Some people may become so overwhelmed by their thoughts and feelings that they feel their only option is to end their own life. They might be experiencing unbearable physical or psychological pain, may feel totally desperate and even feel like it would be better for everyone else if they were dead.
Suicidal feelings can be very difficult to cope with, and even harder to talk about. There is still a lot of stigma around talking about suicide. But, for the majority of people who experience suicidal feelings, with the right support, things do get better.
Men are more likely to complete suicide than women, perhaps because men can find it really difficult to talk about how they feel, especially if they feel desperate. See TheCalmZone which offers advice and support for men.
People in the LGBTQ (lesbian, gay, bisexual, trans and questioning) community are also more at risk of suicide – this could be a result of bullying and stigma they may experience. Visit Switchboard for more information and guidance.
Also take a look at The Samaritans website - they provide a listening service for anyone experiencing suicidal feelings.
Papyrus campaign for reducing suicide in young people. They also have a helpline - 0800 068 41 41
Real life experience
The door to suicide will always be open to me. It is no longer wide open beckoning me to walk through but it is ajar and it will never be closed. After a long time in therapy I really struggled with the fact that I still had frequent times when I felt desperately suicidal. I felt that it meant that I was no-where near being recovered and that it I was still really mentally unwell. I felt scared of the thoughts and what I might do. I felt I needed to be protected and kept safe. I also felt a lot of guilt about my suicidal thoughts as I have a husband and two children who I really love. How could I really love them if I was thinking about leaving them and in doing so causing immeasurable distress?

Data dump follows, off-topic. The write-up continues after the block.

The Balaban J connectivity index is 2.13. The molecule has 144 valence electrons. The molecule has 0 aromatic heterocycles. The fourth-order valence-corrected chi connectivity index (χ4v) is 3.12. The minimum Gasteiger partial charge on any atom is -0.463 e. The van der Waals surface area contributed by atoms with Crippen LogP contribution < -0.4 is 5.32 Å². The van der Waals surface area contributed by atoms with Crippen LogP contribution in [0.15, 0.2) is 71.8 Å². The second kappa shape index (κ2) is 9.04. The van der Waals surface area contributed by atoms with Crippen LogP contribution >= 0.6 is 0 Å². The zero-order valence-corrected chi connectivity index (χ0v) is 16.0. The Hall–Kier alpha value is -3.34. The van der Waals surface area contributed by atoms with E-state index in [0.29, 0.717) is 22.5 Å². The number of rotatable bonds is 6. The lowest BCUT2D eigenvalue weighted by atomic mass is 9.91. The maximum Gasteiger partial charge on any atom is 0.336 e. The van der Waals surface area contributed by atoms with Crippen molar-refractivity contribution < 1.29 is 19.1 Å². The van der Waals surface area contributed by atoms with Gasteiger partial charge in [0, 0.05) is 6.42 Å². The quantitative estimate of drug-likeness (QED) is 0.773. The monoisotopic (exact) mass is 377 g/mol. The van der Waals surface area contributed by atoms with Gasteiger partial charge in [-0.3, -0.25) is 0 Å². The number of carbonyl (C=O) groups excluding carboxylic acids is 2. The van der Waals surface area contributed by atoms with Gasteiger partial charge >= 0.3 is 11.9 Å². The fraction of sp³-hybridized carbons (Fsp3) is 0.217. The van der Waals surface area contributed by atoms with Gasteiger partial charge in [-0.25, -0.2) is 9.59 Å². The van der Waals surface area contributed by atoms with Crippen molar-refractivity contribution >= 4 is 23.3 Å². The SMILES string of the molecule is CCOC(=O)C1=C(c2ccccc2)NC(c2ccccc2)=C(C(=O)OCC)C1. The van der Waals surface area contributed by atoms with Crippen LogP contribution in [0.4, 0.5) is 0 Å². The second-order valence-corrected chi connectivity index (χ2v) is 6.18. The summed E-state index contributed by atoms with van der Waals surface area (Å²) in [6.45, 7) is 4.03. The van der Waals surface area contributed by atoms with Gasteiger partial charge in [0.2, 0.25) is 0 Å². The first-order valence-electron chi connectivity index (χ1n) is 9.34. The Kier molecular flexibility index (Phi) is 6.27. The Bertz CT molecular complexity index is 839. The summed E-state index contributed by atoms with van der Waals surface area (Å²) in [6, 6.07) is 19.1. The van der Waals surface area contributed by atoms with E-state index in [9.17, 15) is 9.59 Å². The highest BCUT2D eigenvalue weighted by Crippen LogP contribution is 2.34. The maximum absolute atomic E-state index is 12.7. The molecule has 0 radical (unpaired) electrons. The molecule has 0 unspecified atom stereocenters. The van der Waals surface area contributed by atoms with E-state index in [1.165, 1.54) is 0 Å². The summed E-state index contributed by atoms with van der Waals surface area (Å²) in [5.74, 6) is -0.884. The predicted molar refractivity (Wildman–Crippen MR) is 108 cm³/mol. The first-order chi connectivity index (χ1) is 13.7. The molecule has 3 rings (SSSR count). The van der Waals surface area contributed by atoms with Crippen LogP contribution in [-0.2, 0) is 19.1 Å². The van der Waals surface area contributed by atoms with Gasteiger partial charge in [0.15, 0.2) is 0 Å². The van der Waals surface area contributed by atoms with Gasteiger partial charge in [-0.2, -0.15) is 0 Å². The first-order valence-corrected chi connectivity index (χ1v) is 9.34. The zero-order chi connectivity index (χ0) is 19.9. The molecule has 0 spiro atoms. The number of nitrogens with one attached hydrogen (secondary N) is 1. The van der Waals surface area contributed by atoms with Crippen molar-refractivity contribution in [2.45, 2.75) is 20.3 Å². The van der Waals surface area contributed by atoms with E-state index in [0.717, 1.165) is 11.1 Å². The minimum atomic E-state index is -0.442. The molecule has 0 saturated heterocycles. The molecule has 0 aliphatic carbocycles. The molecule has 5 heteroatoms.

The way that I have found to live with the almost daily thoughts of suicide is to not get caught up in the thoughts when they come. I have accepted and know that I don’t really want to die but that in itself doesn’t stop the thoughts. Now I have learnt to acknowledge the thoughts when they come but no longer feel the need to engage with them. If I just see them as a thought that my mind has conjured up it is much easier to let them go again.
Therapy has helped me take control of my thoughts and responsibility for them, it has helped me to make choices rather than feeling at the mercy of my thoughts. The thought of shutting the door to suicide completely is terrifying and I don’t need to do that – as much as I don’t want to die and don’t have any plans I feel much happier knowing that the possibility is always there. Having made many half-hearted and a few very serious suicide attempts I don’t think it will ever be possible to stop having suicidal thoughts completely. I have accepted that they are a part of who I am and know I am in control of them which is a far better place to be.
Real life user story